Is democracy still alive? Can ordinary citizens still make their voices heard? A look at initiatives in recent decades here in Northwestern Ontario strongly suggests that the answer is yes.
In 1980, when Atomic Energy of Canada Ltd., proposed a high-level nuclear waste storage facility in Atikokan, Environment North and other citizen organizations studied the proposal and believed that not enough was known about the safe transport and storage of the waste to justify the risk it posed.
A petition that called for public hearings had 24,000 signatories. Test-drilling was halted and the hearings were eventually held in the 1990s. More »
Lately I’ve been asked a lot about why I decided to march with over 300,000 people in New York City as part of the People’s Climate March that coincided with the UN’s Climate Change Summit.
“Do you really think it’s going to change anything?”
“China’s not going. India’s not going. So what’s the point of a climate change summit if two of the world’s largest carbon emitters are sitting it out?” More »
On Friday, there was a National Day of Honour and the opening of the Afghanistan casualty memorial in the beautiful setting of Waverley Park. This was a moving day for me since my oldest son is a major in the Royal 22nd Regiment (“Van Doos”) and served two tours in Afghanistan.
Our soldiers’ struggle was to fight al-Qaida and the Taliban, and to establish some freedom for especially the children and women of Afghanistan. But what about our kids here? More »
I am writing in response to Barry Beaupre’s letter of April 26 (Will of People Saved ELA).
We are very grateful to note that Mr. Beaupre credited the local Chapter of the Council of Canadians as one of the citizen movements that helped save the Experimental Lakes Area. More »
After any online story about the environment, Internet trolls love to suggest that environmentalists are hypocrites – that you can’t, for example, be against new oil pipelines if you drive a car. While the trolls almost certainly failed their logic class in high school, I think a lot of people intuitively feel that way – that you can’t push for change if you’re not ‘perfect.’ This slows the change we so desperately need. More »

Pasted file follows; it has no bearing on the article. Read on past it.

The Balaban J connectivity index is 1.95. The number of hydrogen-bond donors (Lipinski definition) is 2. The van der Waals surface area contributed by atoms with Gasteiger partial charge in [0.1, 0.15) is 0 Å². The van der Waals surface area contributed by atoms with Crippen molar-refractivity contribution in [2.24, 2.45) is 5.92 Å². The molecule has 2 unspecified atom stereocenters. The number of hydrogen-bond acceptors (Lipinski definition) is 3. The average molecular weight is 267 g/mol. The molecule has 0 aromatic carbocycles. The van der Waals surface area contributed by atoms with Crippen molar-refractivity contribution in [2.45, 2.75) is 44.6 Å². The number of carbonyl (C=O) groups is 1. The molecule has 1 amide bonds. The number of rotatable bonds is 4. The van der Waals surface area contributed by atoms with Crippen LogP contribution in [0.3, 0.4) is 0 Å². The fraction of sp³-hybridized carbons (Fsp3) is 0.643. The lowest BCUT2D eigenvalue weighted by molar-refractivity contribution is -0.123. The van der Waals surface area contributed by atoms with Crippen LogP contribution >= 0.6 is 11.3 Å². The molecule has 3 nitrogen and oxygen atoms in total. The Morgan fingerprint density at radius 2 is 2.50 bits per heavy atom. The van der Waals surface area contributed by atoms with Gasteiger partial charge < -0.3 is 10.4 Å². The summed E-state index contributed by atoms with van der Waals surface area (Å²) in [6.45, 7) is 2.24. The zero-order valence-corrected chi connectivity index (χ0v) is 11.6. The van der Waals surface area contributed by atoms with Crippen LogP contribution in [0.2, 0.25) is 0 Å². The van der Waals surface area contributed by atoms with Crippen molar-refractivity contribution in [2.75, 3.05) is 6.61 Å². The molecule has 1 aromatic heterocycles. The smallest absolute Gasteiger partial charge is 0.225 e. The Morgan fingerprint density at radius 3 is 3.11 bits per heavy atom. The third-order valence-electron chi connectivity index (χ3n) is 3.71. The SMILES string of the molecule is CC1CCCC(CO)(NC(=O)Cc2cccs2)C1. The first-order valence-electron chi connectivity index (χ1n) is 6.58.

Shocking news from Alberta: the Wildrose opposition party has announced that it now believes in climate change, and humans’ influence on it. What’s next? Official recognition that the Earth is round and orbits the Sun?
But you have to hand it to Wildrose party leader Danielle Smith. In response to Alberta Environment Minister Diana McQueen’s quip that Ms. Smith would never be taken seriously on the global stage if she didn’t acknowledge climate change, Ms. Smith retorted “I don’t accept a lecture from a do-nothing environment minister like Diana McQueen.” More »
As our prime minister prorogues Parliament (again), environmental advocates are suing the federal government over new rules restricting public participation in hearings conducted by the National Energy Board (NEB) on major energy projects, including Enbridge’s proposed reversal of its Line 9B pipeline.
Some background: In 2008 the government passed the Federal Sustainable Development Act. The unobjectionable purpose of this legislation is to make environmental decision-making more transparent and accountable. In passing the act, the government acknowledged the “need to integrate environmental, economic and social factors in the making of all decisions by government.” More »
I am a loyal reader of Gwynne Dyer’s column, World View, published regularly by The Chronicle-Journal. I was particularly struck by the disheartening conclusion to his article of Dec. 11, entitled Climate Talks: Coasting Towards Disaster.
I don’t dispute his history chronicling the sad tale of failed effort after failed effort to arrive at an honourable and committed global consensus on dealing with the urgent need to meet the challenge of Climate Change before it is too late.
But, I do take issue with Dyer’s conclusion that it appears all is lost More »